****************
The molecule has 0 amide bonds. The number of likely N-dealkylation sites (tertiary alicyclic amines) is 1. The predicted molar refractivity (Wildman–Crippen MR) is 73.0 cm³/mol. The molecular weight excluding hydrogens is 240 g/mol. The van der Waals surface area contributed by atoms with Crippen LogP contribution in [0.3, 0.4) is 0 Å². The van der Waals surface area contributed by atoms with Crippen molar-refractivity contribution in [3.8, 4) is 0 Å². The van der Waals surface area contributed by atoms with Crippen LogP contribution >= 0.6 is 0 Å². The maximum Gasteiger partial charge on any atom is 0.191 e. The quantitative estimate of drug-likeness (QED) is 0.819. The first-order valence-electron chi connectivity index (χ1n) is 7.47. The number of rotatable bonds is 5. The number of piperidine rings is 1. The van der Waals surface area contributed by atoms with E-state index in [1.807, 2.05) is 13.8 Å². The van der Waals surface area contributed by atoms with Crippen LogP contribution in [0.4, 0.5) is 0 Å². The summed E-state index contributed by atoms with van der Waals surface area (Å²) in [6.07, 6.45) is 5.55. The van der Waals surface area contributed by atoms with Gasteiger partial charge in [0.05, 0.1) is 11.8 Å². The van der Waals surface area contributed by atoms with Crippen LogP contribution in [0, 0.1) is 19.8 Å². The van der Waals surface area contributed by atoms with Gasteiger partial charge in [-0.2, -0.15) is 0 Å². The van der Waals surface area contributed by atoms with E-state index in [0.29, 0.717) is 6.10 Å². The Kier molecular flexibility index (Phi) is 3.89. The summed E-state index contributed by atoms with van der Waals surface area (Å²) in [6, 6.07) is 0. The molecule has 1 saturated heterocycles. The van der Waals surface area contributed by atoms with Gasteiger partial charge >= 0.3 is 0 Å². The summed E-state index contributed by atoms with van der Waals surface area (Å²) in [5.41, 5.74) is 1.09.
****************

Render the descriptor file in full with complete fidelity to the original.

The molecule has 0 amide bonds. The number of likely N-dealkylation sites (tertiary alicyclic amines) is 1. The predicted molar refractivity (Wildman–Crippen MR) is 73.0 cm³/mol. The molecular weight excluding hydrogens is 240 g/mol. The van der Waals surface area contributed by atoms with Crippen LogP contribution in [0.3, 0.4) is 0 Å². The van der Waals surface area contributed by atoms with Crippen molar-refractivity contribution in [3.8, 4) is 0 Å². The van der Waals surface area contributed by atoms with Crippen LogP contribution >= 0.6 is 0 Å². The maximum Gasteiger partial charge on any atom is 0.191 e. The quantitative estimate of drug-likeness (QED) is 0.819. The first-order valence-electron chi connectivity index (χ1n) is 7.47. The number of rotatable bonds is 5. The number of piperidine rings is 1. The van der Waals surface area contributed by atoms with E-state index in [1.807, 2.05) is 13.8 Å². The van der Waals surface area contributed by atoms with Crippen LogP contribution in [0.4, 0.5) is 0 Å². The summed E-state index contributed by atoms with van der Waals surface area (Å²) in [6.07, 6.45) is 5.55. The van der Waals surface area contributed by atoms with Gasteiger partial charge in [0.05, 0.1) is 11.8 Å². The van der Waals surface area contributed by atoms with Crippen LogP contribution in [0, 0.1) is 19.8 Å². The van der Waals surface area contributed by atoms with Gasteiger partial charge in [-0.2, -0.15) is 0 Å². The van der Waals surface area contributed by atoms with E-state index in [0.29, 0.717) is 6.10 Å². The Kier molecular flexibility index (Phi) is 3.89. The summed E-state index contributed by atoms with van der Waals surface area (Å²) in [6, 6.07) is 0. The molecule has 1 saturated heterocycles. The van der Waals surface area contributed by atoms with Gasteiger partial charge >= 0.3 is 0 Å². The summed E-state index contributed by atoms with van der Waals surface area (Å²) in [5.41, 5.74) is 1.09.